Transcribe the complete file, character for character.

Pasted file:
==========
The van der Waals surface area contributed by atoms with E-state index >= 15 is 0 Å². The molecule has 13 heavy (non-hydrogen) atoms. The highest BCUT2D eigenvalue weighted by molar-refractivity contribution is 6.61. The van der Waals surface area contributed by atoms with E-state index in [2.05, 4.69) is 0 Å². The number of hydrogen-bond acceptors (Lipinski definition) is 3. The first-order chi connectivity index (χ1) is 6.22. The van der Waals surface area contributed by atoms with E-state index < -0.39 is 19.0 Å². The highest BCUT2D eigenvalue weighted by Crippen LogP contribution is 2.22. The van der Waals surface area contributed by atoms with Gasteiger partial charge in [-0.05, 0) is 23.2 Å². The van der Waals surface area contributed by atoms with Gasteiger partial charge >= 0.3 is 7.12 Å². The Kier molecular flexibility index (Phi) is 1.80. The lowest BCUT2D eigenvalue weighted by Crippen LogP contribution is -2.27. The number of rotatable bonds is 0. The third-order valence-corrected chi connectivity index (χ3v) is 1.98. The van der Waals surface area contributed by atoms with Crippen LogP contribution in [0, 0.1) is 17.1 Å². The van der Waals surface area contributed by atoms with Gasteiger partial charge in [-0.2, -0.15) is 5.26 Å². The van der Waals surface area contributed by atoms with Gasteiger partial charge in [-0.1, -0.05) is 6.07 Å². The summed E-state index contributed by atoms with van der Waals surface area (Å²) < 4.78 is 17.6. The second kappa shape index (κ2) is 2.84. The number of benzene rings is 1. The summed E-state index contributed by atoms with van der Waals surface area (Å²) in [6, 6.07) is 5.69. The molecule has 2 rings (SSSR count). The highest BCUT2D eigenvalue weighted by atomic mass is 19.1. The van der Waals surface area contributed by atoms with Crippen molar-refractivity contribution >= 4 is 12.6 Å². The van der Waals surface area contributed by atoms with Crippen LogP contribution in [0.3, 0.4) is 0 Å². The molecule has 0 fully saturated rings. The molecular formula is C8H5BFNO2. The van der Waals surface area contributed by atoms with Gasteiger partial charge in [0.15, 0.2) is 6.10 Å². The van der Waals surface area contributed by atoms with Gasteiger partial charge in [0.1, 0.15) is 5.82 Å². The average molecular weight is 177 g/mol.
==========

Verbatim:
The van der Waals surface area contributed by atoms with E-state index >= 15 is 0 Å². The molecule has 13 heavy (non-hydrogen) atoms. The highest BCUT2D eigenvalue weighted by molar-refractivity contribution is 6.61. The van der Waals surface area contributed by atoms with E-state index in [2.05, 4.69) is 0 Å². The number of hydrogen-bond acceptors (Lipinski definition) is 3. The first-order chi connectivity index (χ1) is 6.22. The van der Waals surface area contributed by atoms with E-state index < -0.39 is 19.0 Å². The highest BCUT2D eigenvalue weighted by Crippen LogP contribution is 2.22. The van der Waals surface area contributed by atoms with Gasteiger partial charge in [-0.05, 0) is 23.2 Å². The van der Waals surface area contributed by atoms with Gasteiger partial charge >= 0.3 is 7.12 Å². The Kier molecular flexibility index (Phi) is 1.80. The lowest BCUT2D eigenvalue weighted by Crippen LogP contribution is -2.27. The number of rotatable bonds is 0. The third-order valence-corrected chi connectivity index (χ3v) is 1.98. The van der Waals surface area contributed by atoms with Crippen LogP contribution in [0, 0.1) is 17.1 Å². The van der Waals surface area contributed by atoms with Gasteiger partial charge in [-0.2, -0.15) is 5.26 Å². The van der Waals surface area contributed by atoms with Gasteiger partial charge in [-0.1, -0.05) is 6.07 Å². The summed E-state index contributed by atoms with van der Waals surface area (Å²) < 4.78 is 17.6. The second kappa shape index (κ2) is 2.84. The number of benzene rings is 1. The summed E-state index contributed by atoms with van der Waals surface area (Å²) in [6, 6.07) is 5.69. The molecule has 2 rings (SSSR count). The highest BCUT2D eigenvalue weighted by atomic mass is 19.1. The van der Waals surface area contributed by atoms with Crippen molar-refractivity contribution >= 4 is 12.6 Å². The van der Waals surface area contributed by atoms with Crippen LogP contribution in [0.3, 0.4) is 0 Å². The molecule has 0 fully saturated rings. The molecular formula is C8H5BFNO2. The van der Waals surface area contributed by atoms with Gasteiger partial charge in [0.15, 0.2) is 6.10 Å². The van der Waals surface area contributed by atoms with Gasteiger partial charge in [0.1, 0.15) is 5.82 Å². The average molecular weight is 177 g/mol.